I like to tell students that two of my pet peeves are rudeness and disrespect. I then repeat what was often told to me as a child and probably yourself: “If you have nothing good to say, don’t say anything at all”. I’ve adopted this simple advice as one of my favorite mottos. Of course it’s just words until put into action.
I make a point of being polite and respectful to all my students. I expect the same in return. We all deserve both. It works more often than not and makes my life as a substitute teacher much more enjoyable.
I’m guessing that we’ve all been the recipient of rudeness or disrespect at some point. I remember working at a Wal-Mart store several years ago, when a female customer began impatiently snapping her fingers at me for attention. Excuse you! Do you mind? Is it really necessary to be that rude to me? I’m just trying to earn an honest wage and carve out an existence for myself. And you?
I should probably mention that when I refer to the display of rudeness, the act of disrespect is implicit. It’s impossible to be rude without being disrespectful. You can’t be rude to someone without also being disrespectful. To be rude is to be disrespectful by default. Disrespect, however, can appear in many forms and degrees such as sarcasm, belittlement, etc.
The many forms and degrees of disrespect would not be categorized under rude by default but under stronger terms like cruelty, verbal abuse, etc…I really hope that makes sense to someone other than myself.
Referring back now to the very impatient lady at Wal-Mart, I’m still surprised that someone could treat me or anyone else in such a manner. It seems that I’m totally incapable of understanding this darker aspect human nature. I deal with this type of negative behavior with as much patience as I can summon. One person’s rudeness or disrespect does not negate my self-respect.
And now, with the popularity of social media, our capacity for rudeness and disrespect has followed us onto the internet.
Fortunately, I haven’t personally experienced much by way of rudeness or disrespect online. However, there has been a couple of times that I’ve gotten my back up because of someone’s misguided arrogance. I’m compelled to defend myself and can never summon the same amount of patience as in my physical world.
That is not to say that I’ve given myself permission to be rude or disrespectful. My reactive weapons of choice are a sense of humor and the power of the written word. It has always put a quick end to the “conversation”. So far, so good.
I’ve had friends through social media who’ve told me that they’ve been the target of many unkind comments. Now that just peeves me off to put it politely. Why would anyone spend their time trying to hurt someone they’ve never even met or gotten to know beyond the online superficial. That’s not to suggest that it’s acceptable to hurt someone you have met. Like most of us, my time is valuable and I’m not about to waste it by making someone else miserable.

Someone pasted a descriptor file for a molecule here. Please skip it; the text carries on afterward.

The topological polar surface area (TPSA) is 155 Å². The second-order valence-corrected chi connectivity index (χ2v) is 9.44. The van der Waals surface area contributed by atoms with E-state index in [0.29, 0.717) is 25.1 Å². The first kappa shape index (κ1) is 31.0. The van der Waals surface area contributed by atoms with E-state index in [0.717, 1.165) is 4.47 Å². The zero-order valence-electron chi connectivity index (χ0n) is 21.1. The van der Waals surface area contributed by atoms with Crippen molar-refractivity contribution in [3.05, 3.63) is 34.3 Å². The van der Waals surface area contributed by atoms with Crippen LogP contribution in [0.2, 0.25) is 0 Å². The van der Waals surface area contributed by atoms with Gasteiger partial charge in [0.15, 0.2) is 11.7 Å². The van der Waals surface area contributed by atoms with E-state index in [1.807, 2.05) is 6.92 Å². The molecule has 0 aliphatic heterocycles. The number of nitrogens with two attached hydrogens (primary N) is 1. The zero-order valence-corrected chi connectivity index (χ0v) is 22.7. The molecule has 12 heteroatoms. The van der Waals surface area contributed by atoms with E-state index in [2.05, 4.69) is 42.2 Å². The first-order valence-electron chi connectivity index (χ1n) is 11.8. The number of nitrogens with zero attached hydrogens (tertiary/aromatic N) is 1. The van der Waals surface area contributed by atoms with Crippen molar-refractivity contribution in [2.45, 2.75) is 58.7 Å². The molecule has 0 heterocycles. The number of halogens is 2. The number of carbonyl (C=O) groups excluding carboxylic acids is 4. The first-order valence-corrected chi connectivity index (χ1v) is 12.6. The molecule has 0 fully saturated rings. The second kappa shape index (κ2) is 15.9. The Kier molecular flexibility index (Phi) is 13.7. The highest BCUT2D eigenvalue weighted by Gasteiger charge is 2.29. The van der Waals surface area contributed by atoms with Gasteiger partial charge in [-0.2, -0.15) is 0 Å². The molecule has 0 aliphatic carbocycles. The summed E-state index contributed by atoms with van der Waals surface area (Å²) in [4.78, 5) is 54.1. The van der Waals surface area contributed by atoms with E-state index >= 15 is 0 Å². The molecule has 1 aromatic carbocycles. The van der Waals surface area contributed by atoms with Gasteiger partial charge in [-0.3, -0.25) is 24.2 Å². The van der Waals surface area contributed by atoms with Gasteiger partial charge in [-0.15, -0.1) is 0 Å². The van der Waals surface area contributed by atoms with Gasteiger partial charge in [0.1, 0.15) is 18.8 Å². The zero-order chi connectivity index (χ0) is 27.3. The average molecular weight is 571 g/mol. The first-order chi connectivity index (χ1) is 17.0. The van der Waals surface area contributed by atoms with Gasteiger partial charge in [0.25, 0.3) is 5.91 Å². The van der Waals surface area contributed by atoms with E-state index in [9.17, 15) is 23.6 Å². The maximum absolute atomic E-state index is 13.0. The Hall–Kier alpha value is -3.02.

Rudeness and disrespect hurt regardless of whether it’s online or in your face. I can think of everything else that I’d rather do with my time. Write this blog, for example. It’s fun and engaging. I’m happiest when I’m writing. So, I have to ask myself, is hurting others fun and engaging for those who do it? Can you imagine that? I can’t.
Another favorite saying of mine is “Live and let live”, so I make a point of not judging others. I think this is partially due to my fear of being judged myself, so it’s a little self-serving. I’ve made my share of mistakes over the years and I wouldn’t want to be judged by them. Right about now it may seem that I’ve gone a little off topic.
I’ve been told that I have a tendency to do that and I have a sneaky suspicion that it’s true, but not this time. I also have a self-recognized tendency for long rambling sentences as I’ve just demonstrated. Now I’m off topic. It’s time to get back to the point I was going to make.
…And back to my point, as I’ve proudly mentioned, I abstain from judging others. However, if some people do find pleasure in hurting others through rudeness or disrespect, wouldn’t that originate from some defect within them? I don’t have the answer to that question. Otherwise, wouldn’t it be just as easy to exhibit kindness through politeness, respect and common courtesy?
The last time I checked, these (aka politeness, etc) didn’t cost any more than rudeness or disrespect. Fortunately, good manners are still much more abundant. I feel confident in stating that. I do. I’ve witnessed countless examples and have been the recipient of good manners more often than I can count.
Perhaps those who have not yet come to realize that we’re all in this together, therefore always deserving of each other’s kindness and respect, no excuses, will learn by example, eventually.
My cup remains half full.
© 2015 Brenda Baker